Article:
Hootie & the Blowfish – cracked rear view (Deluxe Edition) (review)

Hootie & the Blowfish – cracked rear view (Deluxe Edition) (Atlantic)

A MONSTER album, 25 years later

We treat our pop stars very strangely here in America.  For the really big ones, we usually lap them up like the all-you-can-eat dessert bar, then toss them aside and pretend they never existed.  Take the Bee Gees for example.  In 1978, the Brothers Gibb were everywhere.  By 1980, they couldn’t get arrested in the States.  I saw Hall & Oates in a small club in Cincinnati in 1992 after they had been kicked to the curb (they were fabulous, by the way).  Other countries aren’t so rude (take Europe’s never-ending fascination with ABBA, for instance).  

Another such band is Hootie & the Blowfish, whose debut album, cracked rear view, sold a gargantuan 21 million copies before they were shown the pop culture door to Siberia. 

And, it’s a shame – they didn’t deserve it.  

cracked rear view is made up of simple songs – most are fueled by a repetitive riff and three chords with lyrics about relationships.  You could say it’s the precursor to modern country music – but instead of boots and pickup trucks, they sing about crying and hand holding (sometimes in the same song).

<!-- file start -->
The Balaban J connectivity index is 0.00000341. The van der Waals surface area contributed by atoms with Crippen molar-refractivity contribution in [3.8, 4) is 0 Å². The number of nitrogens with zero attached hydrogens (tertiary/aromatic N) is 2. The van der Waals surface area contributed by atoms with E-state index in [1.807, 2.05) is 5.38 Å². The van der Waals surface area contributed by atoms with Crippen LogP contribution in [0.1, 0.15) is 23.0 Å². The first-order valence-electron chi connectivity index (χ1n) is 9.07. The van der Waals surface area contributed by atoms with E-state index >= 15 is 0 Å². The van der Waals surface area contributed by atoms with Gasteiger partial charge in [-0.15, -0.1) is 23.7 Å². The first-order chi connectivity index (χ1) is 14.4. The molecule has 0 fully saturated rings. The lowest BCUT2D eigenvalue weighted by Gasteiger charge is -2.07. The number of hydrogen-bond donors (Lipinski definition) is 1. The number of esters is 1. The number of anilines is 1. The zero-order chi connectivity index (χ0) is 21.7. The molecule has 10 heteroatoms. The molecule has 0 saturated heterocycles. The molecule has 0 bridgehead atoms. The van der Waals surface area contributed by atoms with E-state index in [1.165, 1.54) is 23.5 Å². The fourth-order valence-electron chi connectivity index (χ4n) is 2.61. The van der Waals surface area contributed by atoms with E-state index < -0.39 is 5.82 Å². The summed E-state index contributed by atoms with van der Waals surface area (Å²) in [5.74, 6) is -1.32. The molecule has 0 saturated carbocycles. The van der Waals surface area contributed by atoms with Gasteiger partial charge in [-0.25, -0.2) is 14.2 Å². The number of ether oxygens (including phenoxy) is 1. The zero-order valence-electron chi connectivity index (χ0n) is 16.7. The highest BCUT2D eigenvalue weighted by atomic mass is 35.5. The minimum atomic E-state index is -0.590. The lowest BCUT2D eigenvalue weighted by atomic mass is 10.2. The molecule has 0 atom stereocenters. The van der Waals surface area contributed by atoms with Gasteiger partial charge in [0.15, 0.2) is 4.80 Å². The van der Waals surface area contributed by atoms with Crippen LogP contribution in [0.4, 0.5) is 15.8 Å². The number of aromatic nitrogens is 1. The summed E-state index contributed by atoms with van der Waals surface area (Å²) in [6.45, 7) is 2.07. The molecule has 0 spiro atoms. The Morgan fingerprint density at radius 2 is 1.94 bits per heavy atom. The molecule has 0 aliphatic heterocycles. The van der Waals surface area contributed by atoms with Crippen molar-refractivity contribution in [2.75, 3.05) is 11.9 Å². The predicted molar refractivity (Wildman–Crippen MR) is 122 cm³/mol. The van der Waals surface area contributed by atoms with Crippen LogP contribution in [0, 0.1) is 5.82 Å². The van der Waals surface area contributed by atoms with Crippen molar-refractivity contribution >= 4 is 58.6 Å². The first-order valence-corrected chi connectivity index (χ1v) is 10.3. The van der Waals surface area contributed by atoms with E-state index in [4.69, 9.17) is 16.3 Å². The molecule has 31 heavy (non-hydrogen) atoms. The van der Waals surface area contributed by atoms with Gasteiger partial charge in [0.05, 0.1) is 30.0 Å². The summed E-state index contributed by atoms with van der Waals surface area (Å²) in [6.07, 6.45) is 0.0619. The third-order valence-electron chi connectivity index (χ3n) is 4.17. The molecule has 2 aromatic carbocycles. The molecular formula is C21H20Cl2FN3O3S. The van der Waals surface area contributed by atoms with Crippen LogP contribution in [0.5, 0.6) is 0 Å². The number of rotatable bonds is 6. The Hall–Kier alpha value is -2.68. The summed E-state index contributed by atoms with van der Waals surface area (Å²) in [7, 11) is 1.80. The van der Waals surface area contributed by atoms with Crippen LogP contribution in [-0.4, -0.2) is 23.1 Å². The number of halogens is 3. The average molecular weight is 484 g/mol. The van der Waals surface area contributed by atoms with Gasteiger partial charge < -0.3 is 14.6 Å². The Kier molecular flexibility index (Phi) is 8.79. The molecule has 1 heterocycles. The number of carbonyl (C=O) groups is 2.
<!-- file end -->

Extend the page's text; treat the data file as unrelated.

The album opener, “Hannah Jane,” is pure power pop.  But, with Don Gehman’s muscled production, it comes off as Mellencamp meets the Gin Blossoms. The ballads are good, “Let Her Cry” and the even better “Time.”  “Only Wanna Be With You” mentions their club buddies Dillion Fence (“put on a little Dylan / Sittin’ on a fence), who were arguably far more gifted melodically, but never got even close to stardom.  Yet, “Hold My Hand” is the standout, even 20 years later.  It’s a universal song of people coming together with a great chorus.

Hootie & the Blowfish were a really good bar band.  I saw them in October of 1994 at Bogarts in Cincinnati.  “Hold My Hand” had just come out as a single to AOR rock stations.  My wife and I were pleasantly surprised by the packed house.  This band had obviously created a buzz.  For further proof, check out the live disc, recorded a few months later in Pittsburgh.  They do a fantastic job with Bill Withers’ “Use Me,” while somehow making Stephen Stills’ “Love the One You’re With” sound like they wrote it.  

There’s also a bonus disc of early material and b-sides.  “I Go Blind” was another monster hit (originally written by the Canadian college rock band 54-40), but left off the original album.  Another obscure cover, “Almost Home,” came from the Texas band, the Reivers.  “Hey Hey What Can I Do,” came from the Led Zeppelin tribute album.  

There’s also a bevy of early versions of these tracks on the album.  Honestly, Gehman didn’t do much to improve these songs – they were fully-realized years before their major-label release. 

Keep in mind – in 1994, the world was still knee-deep in Grunge – hailed at the time as the “savior of rock.”  We now know it killed rock – DEAD.  Rock stopped being fun – that’s why everyone listens to country music now.  

cracked rear view still stands up as a fun, sing-a-long album.  It’s time it got the respect it deserves.  —Tony Peters